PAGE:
One sign of a pyramid scheme is if distributors sell more product to other distributors than to the public — or if they make more money from recruiting than they do from selling.
And the fact is that MLMs like Herbalife have purchase requirements for distributors with downlines. In order to “qualify” to receive your commission check, you have to personally purchase a certain amount of product each month or quarter.
In the case of Herbalife, Ackman’s team analyzed numbers in an lawsuit involving Herbalife distributor Anthony Powell. His records showed that he regularly purchased products equal to 2,500, 3,000, or 5,000 personal volume points per month. These purchases occurred exactly when those minimum points were needed to qualify for a commission level correlated to his team’s volume. According to Ackman: “Powell purchases just enough Personal Volum each month to advance up the chain.”
It is unlikely that Powell was selling the amount of retail products he was purchasing. If he was retailing all of his products, we should see variances in his monthly purchases. Instead, we see his monthly purchases at exactly the level he needs to move up the pyramid. It can’t be a coincidence.
A Pyramid Scheme Would Collapse
Maybe you’re still not convinced that Herbalife and other MLMs are really just pyramid schemes? Maybe you believe that a pyramid scheme would collapse, and Herbalife’s 30+ years of existence defies that?
Maybe Herbalife is an equally clever pyramid scheme?
One important thing to remember is that a pyramid scheme like Herbalife doesn’t run itself out of existence. If everyone in the pyramid kept recruiting, there would be exponential growth that would quickly exhaust the population of the world. But that doesn’t happen. The pyramid is limited and most people quit recruiting (usually when they see how impossible it is to make money at multi-level marketing), so there remains a large supply of future recruits.
Herbalife admitted as recently as 2005 that it had a 90% turnover rate among its non-leader distributors. The company reported 2.7 million distributors as of December 31, 2011, with 548,000 of those distributors being sales leaders. That means 2,152,000 distributors are not sales leaders, and a 90% turnover rate would mean that 1,936,800 of them need to be replaced each year.
Where does Herbalife find 1.9 million new distributors a year? 80% of the company’s “net sales” are generated outside of the United States, so it’s safe to assume that the bulk of the recruiting is going on overseas as well.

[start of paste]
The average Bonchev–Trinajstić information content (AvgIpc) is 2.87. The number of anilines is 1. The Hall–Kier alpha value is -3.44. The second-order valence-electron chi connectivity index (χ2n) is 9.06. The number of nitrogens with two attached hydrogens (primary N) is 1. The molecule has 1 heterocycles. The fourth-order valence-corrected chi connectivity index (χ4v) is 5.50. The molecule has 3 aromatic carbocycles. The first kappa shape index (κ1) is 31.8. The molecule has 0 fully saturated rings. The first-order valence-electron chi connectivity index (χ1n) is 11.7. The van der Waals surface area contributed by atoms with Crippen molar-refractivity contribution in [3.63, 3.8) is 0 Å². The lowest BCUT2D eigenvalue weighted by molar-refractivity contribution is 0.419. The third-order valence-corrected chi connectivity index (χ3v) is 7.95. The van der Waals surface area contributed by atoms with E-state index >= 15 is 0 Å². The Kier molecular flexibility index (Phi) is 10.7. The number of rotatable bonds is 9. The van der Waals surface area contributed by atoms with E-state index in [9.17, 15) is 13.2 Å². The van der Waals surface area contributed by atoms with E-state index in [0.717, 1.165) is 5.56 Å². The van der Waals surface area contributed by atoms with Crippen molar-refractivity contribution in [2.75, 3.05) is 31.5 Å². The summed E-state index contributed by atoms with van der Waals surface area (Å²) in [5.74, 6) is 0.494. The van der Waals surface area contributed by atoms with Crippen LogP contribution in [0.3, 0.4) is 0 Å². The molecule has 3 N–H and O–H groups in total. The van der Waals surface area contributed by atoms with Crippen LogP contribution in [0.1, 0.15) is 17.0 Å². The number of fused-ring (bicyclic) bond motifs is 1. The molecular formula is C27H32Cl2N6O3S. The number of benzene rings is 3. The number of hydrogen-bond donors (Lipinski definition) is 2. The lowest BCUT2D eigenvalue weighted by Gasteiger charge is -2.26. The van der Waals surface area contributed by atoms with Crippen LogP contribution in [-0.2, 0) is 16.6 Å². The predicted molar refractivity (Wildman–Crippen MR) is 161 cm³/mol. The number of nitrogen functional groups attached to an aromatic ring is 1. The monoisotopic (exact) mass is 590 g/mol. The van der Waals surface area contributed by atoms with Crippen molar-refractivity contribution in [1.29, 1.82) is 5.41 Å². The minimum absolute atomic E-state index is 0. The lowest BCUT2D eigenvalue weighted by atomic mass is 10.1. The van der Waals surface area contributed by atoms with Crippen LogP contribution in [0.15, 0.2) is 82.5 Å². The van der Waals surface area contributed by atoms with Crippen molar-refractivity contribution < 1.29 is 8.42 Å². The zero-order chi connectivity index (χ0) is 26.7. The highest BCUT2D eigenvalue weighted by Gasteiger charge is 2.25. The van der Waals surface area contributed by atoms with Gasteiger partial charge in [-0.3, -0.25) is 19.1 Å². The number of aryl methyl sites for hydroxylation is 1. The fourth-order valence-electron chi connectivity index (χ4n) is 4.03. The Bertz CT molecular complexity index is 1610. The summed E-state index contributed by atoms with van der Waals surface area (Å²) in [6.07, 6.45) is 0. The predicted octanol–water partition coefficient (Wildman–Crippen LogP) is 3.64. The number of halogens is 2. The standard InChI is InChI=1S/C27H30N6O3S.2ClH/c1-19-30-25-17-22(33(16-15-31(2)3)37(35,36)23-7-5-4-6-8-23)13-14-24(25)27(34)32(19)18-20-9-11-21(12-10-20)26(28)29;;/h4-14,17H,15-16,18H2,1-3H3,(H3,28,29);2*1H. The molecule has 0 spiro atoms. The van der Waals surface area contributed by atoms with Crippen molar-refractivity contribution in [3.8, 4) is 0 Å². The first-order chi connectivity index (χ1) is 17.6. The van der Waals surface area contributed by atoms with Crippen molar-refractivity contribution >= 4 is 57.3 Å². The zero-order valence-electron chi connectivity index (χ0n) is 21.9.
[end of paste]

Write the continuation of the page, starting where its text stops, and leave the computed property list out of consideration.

Even still, Herbalife’s U.S. sales figures are strong. How can that be if it is a pyramid scheme? Aren’t consumers too smart to be sucked into a scam? First, there are over 300 million people in the United States. There are plenty of marks who don’t know the first thing about MLM, pyramid schemes, direct sales, or anything like it.
Second, I can tell you that consumers are largely ignorant of the truth behind multi-level marketing. I have been researching and educating consumers on MLM for more than 8 years, most notably on my anti-Mary Kay Cosmetics site Pink Truth. I continue to be astounded by the number of intelligent, otherwise savvy consumers who can be drawn in by MLMs. These scams have perfected “overcoming objections” and convincing people to sign up and part with hundreds or thousands of dollars. And multi-level marketing companies try their best to shut up any dissenters or truth-tellers.
While Herbalife as a whole has not collapsed over the last 30 years, individual markets have. And this demonstrates the precarious nature of pyramid schemes. They collapse from within before the company as a whole collapses.
Bill Ackman has analyzed a phenomenon called “pop and drop” by Herbalife CEO Michael Johnson. Herbalife masks the drop in sales in “mature” markets by opening new markets that have a big pop in sales.
Herbalife reports the new market sales separately for several years, until the sales have dropped off so much that the company stops reporting them separately. If the company runs out of viable new markets, the growth stops.
On a micro-level, Herbalife fails over and over. So if your measuring stick of pyramid schemes is whether or not there is collapse, then this company meets the criteria. Distributors fail in astounding numbers of 90% (possibly more) and individual markets around the world routinely collapse.
Have a look at Herbalife’s CEO Michael Johnson and his blatant misrepresentations on CNBC. They are mind-boggling. And is this a company you should trust?